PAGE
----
Open Access

e Volver: an optimization engine for evolving protein sequences to stabilize the respective structures

BMC Research Notes20136:303

Received: 9 May 2013

Accepted: 30 July 2013

Published: 31 July 2013



Many structural bioinformatics approaches employ sequence profile-based threading techniques. To improve fold recognition rates, homology searching may include artificially evolved amino acid sequences, which were demonstrated to enhance the sensitivity of protein threading in targeting midnight zone templates.


We describe implementation details of e Volver, an optimization algorithm that evolves protein sequences to stabilize the respective structures by a variety of potentials, which are compatible with those commonly used in protein threading. In a case study focusing on LARG PDZ domain, we show that artificially evolved sequences have quite high capabilities to recognize the correct protein structures using standard sequence profile-based fold recognition.


Computationally design protein sequences can be incorporated in existing sequence profile-based threading approaches to increase their sensitivity. They also provide a desired linkage between protein structure and function in in silico experiments that relate to e.g. the completeness of protein structure space, the origin of folds and protein universe. e Volver is freely available as a user-friendly webserver and a well-documented stand-alone software distribution at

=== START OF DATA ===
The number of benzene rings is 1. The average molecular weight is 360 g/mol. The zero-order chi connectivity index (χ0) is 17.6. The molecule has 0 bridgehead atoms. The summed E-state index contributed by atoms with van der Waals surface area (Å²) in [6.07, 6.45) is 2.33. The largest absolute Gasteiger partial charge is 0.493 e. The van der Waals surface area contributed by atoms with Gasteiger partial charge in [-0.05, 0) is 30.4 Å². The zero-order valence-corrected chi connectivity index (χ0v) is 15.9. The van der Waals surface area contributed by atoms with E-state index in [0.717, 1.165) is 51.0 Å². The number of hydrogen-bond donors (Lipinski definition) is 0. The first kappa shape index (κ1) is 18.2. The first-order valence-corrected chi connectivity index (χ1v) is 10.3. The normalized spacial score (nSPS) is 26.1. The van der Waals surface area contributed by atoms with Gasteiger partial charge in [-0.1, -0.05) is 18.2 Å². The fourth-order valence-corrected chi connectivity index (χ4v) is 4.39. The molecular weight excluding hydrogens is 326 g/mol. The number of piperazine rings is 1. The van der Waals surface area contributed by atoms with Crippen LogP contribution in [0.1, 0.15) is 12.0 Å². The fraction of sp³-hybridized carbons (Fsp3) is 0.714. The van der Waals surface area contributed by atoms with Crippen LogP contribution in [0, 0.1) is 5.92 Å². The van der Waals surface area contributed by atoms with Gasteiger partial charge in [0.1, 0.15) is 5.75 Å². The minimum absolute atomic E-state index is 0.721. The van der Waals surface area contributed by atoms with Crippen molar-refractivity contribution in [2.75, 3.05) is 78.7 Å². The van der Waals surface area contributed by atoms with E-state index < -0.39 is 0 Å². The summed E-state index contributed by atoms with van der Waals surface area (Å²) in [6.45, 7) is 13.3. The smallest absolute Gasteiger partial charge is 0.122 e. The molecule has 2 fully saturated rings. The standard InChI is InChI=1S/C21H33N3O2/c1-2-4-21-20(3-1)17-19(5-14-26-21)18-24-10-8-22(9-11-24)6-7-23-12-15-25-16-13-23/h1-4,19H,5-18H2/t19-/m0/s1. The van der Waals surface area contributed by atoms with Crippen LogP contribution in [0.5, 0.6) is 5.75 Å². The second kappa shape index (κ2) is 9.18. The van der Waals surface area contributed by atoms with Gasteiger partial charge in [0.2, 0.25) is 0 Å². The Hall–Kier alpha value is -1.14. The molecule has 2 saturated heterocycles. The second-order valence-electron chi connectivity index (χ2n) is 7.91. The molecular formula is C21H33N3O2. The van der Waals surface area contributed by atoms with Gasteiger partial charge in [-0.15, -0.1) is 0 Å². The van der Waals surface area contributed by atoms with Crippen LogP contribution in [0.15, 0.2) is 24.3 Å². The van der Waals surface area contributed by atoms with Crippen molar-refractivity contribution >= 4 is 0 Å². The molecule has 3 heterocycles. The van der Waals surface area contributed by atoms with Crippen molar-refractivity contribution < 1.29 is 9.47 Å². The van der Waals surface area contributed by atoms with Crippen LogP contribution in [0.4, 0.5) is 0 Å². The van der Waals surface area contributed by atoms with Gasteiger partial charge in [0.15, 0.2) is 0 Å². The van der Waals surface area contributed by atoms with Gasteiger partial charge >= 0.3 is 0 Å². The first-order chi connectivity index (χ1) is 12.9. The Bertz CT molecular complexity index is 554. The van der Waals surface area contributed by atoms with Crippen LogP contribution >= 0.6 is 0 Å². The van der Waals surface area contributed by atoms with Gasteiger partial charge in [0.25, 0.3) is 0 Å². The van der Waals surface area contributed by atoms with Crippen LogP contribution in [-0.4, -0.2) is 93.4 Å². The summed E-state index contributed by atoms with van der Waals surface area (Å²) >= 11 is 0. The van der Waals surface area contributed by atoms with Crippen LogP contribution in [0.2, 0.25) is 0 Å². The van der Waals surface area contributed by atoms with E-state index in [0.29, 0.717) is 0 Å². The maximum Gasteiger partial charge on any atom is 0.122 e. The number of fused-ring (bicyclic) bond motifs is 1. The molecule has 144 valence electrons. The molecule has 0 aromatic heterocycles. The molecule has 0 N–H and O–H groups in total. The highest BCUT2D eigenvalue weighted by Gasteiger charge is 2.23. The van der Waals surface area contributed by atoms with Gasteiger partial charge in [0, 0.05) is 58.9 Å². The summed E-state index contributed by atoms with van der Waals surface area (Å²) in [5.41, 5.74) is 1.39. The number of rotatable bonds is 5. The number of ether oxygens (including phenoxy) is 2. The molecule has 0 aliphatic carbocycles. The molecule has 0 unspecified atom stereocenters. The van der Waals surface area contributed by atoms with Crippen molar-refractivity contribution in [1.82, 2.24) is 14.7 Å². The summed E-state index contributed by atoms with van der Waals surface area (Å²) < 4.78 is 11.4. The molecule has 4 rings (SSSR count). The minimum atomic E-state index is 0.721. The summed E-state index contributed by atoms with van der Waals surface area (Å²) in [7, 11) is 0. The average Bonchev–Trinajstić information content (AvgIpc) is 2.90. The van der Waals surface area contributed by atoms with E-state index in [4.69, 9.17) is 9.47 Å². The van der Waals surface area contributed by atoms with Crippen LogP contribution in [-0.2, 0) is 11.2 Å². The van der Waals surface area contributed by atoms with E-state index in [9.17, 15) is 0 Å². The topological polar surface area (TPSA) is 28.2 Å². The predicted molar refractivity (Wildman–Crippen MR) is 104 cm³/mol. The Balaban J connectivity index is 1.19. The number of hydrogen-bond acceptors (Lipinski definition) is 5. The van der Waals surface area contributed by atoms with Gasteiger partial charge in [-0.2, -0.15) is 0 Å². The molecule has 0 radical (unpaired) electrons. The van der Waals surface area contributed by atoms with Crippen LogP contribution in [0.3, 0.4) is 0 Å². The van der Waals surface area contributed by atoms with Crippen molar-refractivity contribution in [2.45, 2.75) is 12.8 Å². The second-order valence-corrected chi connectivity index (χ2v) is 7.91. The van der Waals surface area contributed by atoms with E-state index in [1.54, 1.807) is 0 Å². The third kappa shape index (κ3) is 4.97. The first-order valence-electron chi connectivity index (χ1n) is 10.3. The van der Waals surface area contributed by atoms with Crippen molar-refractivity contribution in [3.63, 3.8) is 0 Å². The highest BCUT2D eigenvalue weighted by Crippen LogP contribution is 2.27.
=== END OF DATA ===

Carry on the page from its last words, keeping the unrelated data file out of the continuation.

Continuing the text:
Artificial sequences Evolved sequences Protein threading Homology searches Protein structure modeling Template-based modeling


In template-based protein structure modeling, sequence profile-based threading and fold recognition approaches [1] frequently fail to detect in the Protein Data Bank (PDB) [2] structurally similar templates whose sequence similarity to the target falls into the midnight zone [3]. This is due to the fact that the vast majority of midnight zone pairs of proteins with similar structures are likely the products of convergent or divergent evolution [4, 5]. To address this problem, computationally designed protein sequences have been proposed to support fold recognition and homology searching [68]. Recently, we demonstrated that using synthetic sequences artificially evolved for the template structures rather than (or in addition to) wild-type sequences indeed improves fold recognition rates [9]. These synthetic sequences provide an orthogonal source of signal that could be advantageously exploited in protein structure modeling. Here, the critical component is an efficient engine that optimizes amino acid sequences to stabilize the respective structures. It needs to be effective, consistent with scoring functions used in threading and fold recognition and devoid of potential modeling artifacts, such as the grouping of a particular type of residues.